Many older people and their families say they feel confused and overwhelmed by reforms taking place in aged care and are sceptical they can deliver on the promise of increased consumer choice and control, a large-scale qualitative study has found.
The University of Sydney in partnership with aged care provider The Whiddon Group conducted interviews and focus groups with 54 current and future consumers and 57 aged care providers, health services and assessors across eight locations in NSW to better understand needs and perceptions of aged care.
The research, which was conducted across metropolitan, regional and rural NSW in late 2016, found a majority of consumers felt ill-informed and uncertain about the services available, their eligibility and the costs involved.
The scale of the changes taking place in the aged care system further contributed to feelings of confusion and helplessness among consumers, the data analysis conducted by Professor Yun-Hee Jeon found.
Karn Nelson, executive general manager strategic policy and research at Whiddon, said she was surprised by the “level of frustration, confusion and even despair” expressed by consumers.
Ms Nelson said the research confirmed the need for one-on-one support and advocacy to help consumers understand the system and the range of services available to meet their individual needs.
She said a system navigator service as recommended by the Tune Review would be a welcome development, but it had to be recognised that navigation support was a widespread need in the community and not just a minority concern.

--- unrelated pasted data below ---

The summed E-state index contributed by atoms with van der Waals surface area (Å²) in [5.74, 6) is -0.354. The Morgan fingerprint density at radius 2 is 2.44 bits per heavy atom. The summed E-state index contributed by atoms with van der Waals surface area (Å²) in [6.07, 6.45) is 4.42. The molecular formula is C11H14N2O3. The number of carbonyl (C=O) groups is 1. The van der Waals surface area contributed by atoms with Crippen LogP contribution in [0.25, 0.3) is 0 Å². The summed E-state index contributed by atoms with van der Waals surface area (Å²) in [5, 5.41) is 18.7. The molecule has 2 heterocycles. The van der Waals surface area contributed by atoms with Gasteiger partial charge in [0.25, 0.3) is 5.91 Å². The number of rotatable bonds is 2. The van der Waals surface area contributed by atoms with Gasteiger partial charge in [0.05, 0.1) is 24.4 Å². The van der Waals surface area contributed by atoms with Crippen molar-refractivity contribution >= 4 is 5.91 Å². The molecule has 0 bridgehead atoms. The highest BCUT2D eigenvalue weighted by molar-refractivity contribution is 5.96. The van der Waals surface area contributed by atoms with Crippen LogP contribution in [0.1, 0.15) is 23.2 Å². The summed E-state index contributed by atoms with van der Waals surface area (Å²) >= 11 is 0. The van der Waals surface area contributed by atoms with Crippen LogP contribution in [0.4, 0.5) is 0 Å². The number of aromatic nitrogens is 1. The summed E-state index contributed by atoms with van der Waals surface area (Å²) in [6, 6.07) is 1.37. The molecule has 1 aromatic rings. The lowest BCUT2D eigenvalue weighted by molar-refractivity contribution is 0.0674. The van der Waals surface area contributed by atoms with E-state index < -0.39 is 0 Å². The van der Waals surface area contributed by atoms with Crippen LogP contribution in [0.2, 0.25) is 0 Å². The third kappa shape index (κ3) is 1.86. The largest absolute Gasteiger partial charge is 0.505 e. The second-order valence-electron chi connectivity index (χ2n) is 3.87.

While acknowledging there was further planned investment in the My Aged Care gateway, Ms Nelson said Australia could also learn from initiatives currently underway internationally to improve information, advice and support to consumers. For example, she said Ireland has introduced ‘information parlours’ manned by volunteers to help older people understand their aged care options, access services and fill in paperwork.
Service providers in the study also expressed uncertainty about consumers’ ability to adequately assess which services would best meet their needs, which highlighted the need for decision-making support.
Ms Nelson said most consumers did not have the information, skills or capacity to navigate a complex aged care system, especially at a time of urgent need.
“While the figure is improving, around 60 per cent of the people who call us through our enquiry lines are in crisis when they are trying to access aged care,” Ms Nelson told Community Care Review.
Those with poor digital literacy skills, cognitive impairment or limited family and support networks faced additional barriers in accessing services and exercising choice, she said.
Ms Nelson said as long as consumers continued to feel uninformed, disempowered, fearful and unable to anticipate what they might need, the cycle of delaying aged care planning and accessing care at a point of crisis would remain.
“During data analysis it became evident that consumers wanted tailored services to their preferences and needs, but choices given were often either meaningless or confusing,” said Professor Jeon.
“Choice without sufficient information and guidance is no longer a choice,” she said.
Study participants also identified unmet need for psychological and mental health support services for older people as well as dementia services, particularly in rural areas.
Qualitative data will be gathered again next year to identify any changes in the perceptions of consumers and sector stakeholders. This data collection will also seek to capture the impact of the deregulation of home care on consumers, which commenced in February.
Consumer peak groups and the National Aged Care Alliance have been calling for improvements to the quality and accessibility of information and face-to-face support available for older people.